Here's a summary of what analysts are saying approximately the brewing trade war among the world’s two biggest economies.
Global markets have dropped sharply after China retaliated against Donald Trump’s decision to impose tariffs on steel and aluminium, fueling fears of an all-out trade war between the world’s two largest economies.

Any sharp escalation of the US-China change conflict is probable to tug down global alternate increase and hurt India, even though, in its gift form, the face-off between the world’s biggest economies might not jeopardize the USA's export prospects. Analysts said international agencies may soon start revising down their growth projection for global trade if the situation escalates. Only in January, the International Monetary Fund had raised its growth forecast for global trade by 0.6% and 0.5% for 2018 and 2019, respectively, from its earlier forecasts to 4.6% and 4.4%.
One of the major drivers of this growth was an upward revision in the global economic expansion, led by the US. US President Donald Trump’s plans for tariffs on up to $60 billion in Chinese goods in his bid to address his country’s $375 billion goods trade deficit with China has already prompted the world’s second-biggest economy to propose a list of 128 US products as potential retaliation targets. US goods with an import value of $3 billion in 2017 could be targeted. These goods include wine, fresh fruit, dried fruit and nuts, steel pipes, modified ethanol, and ginseng.

US consumers would bear the brunt of the immediate damage in the form of inflation, as the prices of China-sourced consumer products and components would be expected to rise sharply. “The shelves of your average US retail outlet are filled with clothing, footwear, toys, appliances and other goods produced mainly in China,” says Mr. Capri. “US consumers would feel considerable pain from any kind of retaliatory tariff war between the two countries.” In this scenario we estimate US consumer price inflation overall to be 0.9% higher in 2017, and 1.5% higher in 2018, compared with our baseline US forecast. Private consumption growth out to 2021 would be well below that forecast in the baseline scenario.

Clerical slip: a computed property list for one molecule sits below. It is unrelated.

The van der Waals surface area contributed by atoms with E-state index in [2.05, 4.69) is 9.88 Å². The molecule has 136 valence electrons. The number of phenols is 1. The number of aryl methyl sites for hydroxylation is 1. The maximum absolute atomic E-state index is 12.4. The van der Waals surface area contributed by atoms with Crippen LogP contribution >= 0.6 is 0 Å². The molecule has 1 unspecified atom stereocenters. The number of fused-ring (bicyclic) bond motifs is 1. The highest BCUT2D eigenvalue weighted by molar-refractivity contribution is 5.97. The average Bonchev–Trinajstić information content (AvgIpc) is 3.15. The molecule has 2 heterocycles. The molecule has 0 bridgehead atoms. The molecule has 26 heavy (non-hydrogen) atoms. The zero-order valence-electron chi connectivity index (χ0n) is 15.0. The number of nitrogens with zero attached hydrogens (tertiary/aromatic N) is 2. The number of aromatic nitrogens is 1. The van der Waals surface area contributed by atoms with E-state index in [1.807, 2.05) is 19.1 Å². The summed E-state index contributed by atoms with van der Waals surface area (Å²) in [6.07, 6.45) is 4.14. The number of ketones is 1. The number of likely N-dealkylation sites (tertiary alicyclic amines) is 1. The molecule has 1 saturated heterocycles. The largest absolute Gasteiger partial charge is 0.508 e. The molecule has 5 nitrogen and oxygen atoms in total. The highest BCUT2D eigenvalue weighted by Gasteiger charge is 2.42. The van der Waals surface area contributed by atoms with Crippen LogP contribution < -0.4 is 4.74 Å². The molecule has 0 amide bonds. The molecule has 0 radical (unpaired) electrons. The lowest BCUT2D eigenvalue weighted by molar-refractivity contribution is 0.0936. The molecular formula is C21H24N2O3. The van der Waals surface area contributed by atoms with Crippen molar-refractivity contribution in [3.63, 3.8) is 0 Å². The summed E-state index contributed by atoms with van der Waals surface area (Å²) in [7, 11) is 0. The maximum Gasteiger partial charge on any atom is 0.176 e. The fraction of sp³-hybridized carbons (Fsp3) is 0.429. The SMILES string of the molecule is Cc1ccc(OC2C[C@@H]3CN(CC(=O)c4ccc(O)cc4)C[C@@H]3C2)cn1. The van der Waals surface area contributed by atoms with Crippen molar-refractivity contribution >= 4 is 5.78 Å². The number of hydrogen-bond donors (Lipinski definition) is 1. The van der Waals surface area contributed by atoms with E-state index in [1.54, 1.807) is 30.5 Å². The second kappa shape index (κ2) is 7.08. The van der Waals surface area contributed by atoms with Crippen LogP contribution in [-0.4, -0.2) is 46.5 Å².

Private consumption growth in China is already locked in decline, and the additional hit to consumer sentiment from a trade war would not accelerate that trend materially. The impact on Chinese consumers, by contrast, would be modest. One reason is that the US is not a major source of consumer goods imports, aside from some luxury brands.
Beyond the risk of a far-attaining trade conflict, economists have warned US purchasers are possibly to undergo the cost of the tariffs and concerns approximately Chinese retaliation are mounting. A senior administration official said the administration believed the tariffs would result in only "minimal effects" on US consumers.
A trade war wounds all combatants. It rattles business and consumer confidence, restrains exports, and hurts growth. Many U.S. businesses rely on low trade barriers to create international supply chains that reduce costs and increase efficiency. These could come apart amid the new tariffs. The last time the United States imposed sweeping tariffs, in the 1930s, the effect was to prolong and worsen the Great Depression.


Transactions / Re: Downloading transactions from a .csv file
« Last post by Lebrun on March 21, 2018, 09:13:09 AM »
I too wanted to do this a while back but haven't found any tool that does this well. I'd like to know too if someone has any suggestion.
General Discussion / Re: Mareket Value of Treasury Bills
« Last post by Forum Administrator on January 11, 2018, 04:56:44 PM »
Roy, we do not have any automatic pricing source for US Treasury bills, might be easiest to simply track those at $1.00 maturity value...

If you have add'l questions, please contact our support team @